The genus Salvia comprises nearly 1000 species worldwide, and they are well known by their modified lever-like sta-mens, which play a key role in pollen transfer (Claßen-Bockhoff et al. 2003). A bee or bird (the main pollinators of Salvia) searching for nectar pushes one of the arms of the modified stamens that blocks the access to nectar, causing pol-len to be loaded onto its head, bill or back. As a result, the pollen may be trans-ferred to the stigma of another flower during a subsequent visit. This type of mechanism is often referred as nototribic pollination (Claßen-Bockhoff et al. 2004). Is A. walteri the only pollinator of S. bogotensis? We do not have data to answer this and related questions regard-ing pollen-transfer mechanisms involved in S. bogotensis. However, given that pollinator availability is very low for plants in high tropical altitudes in com-parison with lower elevations due to climatic conditions (Primack 1985), spe-cialization on a particular type of polli-nator does not seem like a best strategy. Instead, even small contributions from a wide range of pollinators may be advan-tageous to high Andean plants such as S. bogotensis (Fagua & Gonzalez, in press). Undoubtedly, the pollination ecology of S. bogotensis needs to be studied in or-der to address such questions. Similarly, we do not know if A. walteri switches plant host when S. bogotensis is tempo-rally unavailable as has been observed in others pollen specialist bees (Wcislo & Cane 1996).
Tropical high altitude ecosystems such as in Mondoñedo represent climatically hostile environments. Native species must tolerate drastic diurnal temperature changes, freezing temperatures during the night and avoid desiccation during the day (Sarmiento 1986; Lüttge 1997). Low temperatures and inclement weather strongly influence flight activity of heterothermic animals such as bees. Therefore, foraging is primarily restricted to warmer daily periods and to those ani-mals that can efficiently thermoregulate their body temperature (Bishop & Armbruster 1999). We did not find a sig-nificant effect of the ambient tempera-ture and relative humidity on the foraging activity of A. walteri though we only have data from a single day. Nonetheless, A. walteri did not fly at temperatures below 15 °C, during light rain or even before sunrise as frequently reported for some temperate Anthophora species [e.g., A. plumipes (Pallas, 1772), and A. bomboi-des stanfordiana Cockerell, 1904] (Brook 1983; Batra 1994; Stone 1994). This agrees with the idea that unlike ar-thropods from temperate areas, tropical alpine arthropods apparently do not have time for physiological preparation before the onset of low temperatures (Sømme 1989; Sømme et al. 1996). Furthermore, diurnal changes in quality and quantity of available floral nectar and pollen in S. bogotensis may also influence A. walteri activity as noted for other oligolectic Anthophora species (Stone et al. 1999).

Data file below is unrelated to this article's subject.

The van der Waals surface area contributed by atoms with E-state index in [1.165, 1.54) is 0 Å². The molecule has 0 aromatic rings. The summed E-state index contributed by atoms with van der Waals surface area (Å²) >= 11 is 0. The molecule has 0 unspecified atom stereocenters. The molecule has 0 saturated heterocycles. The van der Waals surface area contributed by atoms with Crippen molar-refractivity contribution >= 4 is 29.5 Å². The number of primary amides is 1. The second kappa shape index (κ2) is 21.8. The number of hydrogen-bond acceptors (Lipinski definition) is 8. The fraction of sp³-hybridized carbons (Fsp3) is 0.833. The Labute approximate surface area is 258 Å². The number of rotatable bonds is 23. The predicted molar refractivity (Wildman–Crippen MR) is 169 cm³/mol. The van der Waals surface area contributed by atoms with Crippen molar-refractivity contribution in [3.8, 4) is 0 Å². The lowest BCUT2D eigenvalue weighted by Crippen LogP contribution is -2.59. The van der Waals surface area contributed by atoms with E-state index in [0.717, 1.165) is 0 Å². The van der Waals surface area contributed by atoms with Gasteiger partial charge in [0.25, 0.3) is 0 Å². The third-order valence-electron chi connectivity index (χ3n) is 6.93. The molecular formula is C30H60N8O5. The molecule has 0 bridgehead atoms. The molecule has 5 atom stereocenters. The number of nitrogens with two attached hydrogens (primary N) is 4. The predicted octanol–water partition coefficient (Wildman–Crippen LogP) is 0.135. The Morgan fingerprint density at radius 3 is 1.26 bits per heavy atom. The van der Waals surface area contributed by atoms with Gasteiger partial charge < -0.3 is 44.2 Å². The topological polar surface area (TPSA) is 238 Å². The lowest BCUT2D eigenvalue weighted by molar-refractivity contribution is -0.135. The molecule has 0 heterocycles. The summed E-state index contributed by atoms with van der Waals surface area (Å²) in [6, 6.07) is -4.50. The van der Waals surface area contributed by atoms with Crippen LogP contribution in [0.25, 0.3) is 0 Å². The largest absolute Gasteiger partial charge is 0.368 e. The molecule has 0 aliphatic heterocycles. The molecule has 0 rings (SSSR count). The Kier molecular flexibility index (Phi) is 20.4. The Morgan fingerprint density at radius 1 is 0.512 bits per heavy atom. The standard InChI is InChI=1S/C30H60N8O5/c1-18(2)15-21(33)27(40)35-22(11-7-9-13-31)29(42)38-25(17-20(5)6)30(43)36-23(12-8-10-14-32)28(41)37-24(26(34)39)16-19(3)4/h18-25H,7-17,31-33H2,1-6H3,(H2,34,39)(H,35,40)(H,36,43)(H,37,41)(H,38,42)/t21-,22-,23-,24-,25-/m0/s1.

In addition to climatic conditions, the number and duration of foraging trips per day of bees may also depend on individual status in social species, nest ac-tivities (cell construction, provisioning), type of material collected (mud, pollen, nectar), resource distance, etc. The daily number and length of trips observed in A. walteri are within the range of trips reported for other social and solitary spe-cies (e.g., Michener 1974). Spending time away from the nest while foraging for food could increase the risk of brood parasiti-zation, especially in solitary species. Anthophora walteri females spent as much as 7 min foraging on 130 flowers before loading pollen in the scopae; that is, they could visit more than 500 flow-ers to complete a full pollen load on each trip, and spend on average, at least, 3.5 h per day (~200 min) away from the nest. Unlike habitats containing Anthophora species in the Northern Hemisphere, no nest parasites (including parasitic bee species) are known to occur in Mon-doñedo (Gonzalez & Chavez 2004). Al-though we did not mark the bees from the nest aggregation under study, it was clear that sometimes a non-resident fe-male entered a nest when it was already occupied. Buzzing and aggressive en-counters usually occurred, and presum-ably those non-resident bees, then left the nest. Such intra-specific competition has also been reported in other Anthophora species (Batra 1994).
This paper is dedicated to Mr. Mauricio Palacios and Mrs. Rita Morillo, beloved parents of E. Palacios, for their encour-agement, patient and unconditional sup-port during our fieldwork in Mondoñedo. We thank Petra Wester, Daniel Bennett, Carlos Sarmiento, Marisol Amaya, and three anonymous reviewers for comments on the manuscript. Finally, we gratefully acknowledge the financial support of Idea Wild (to VHG). This is a contribu-tion of the Division of Entomology, Natural History Museum and Biodiversity Research Center, University of Kansas.
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Recibido: 19-jul-05 Aceptado: 12-dic-05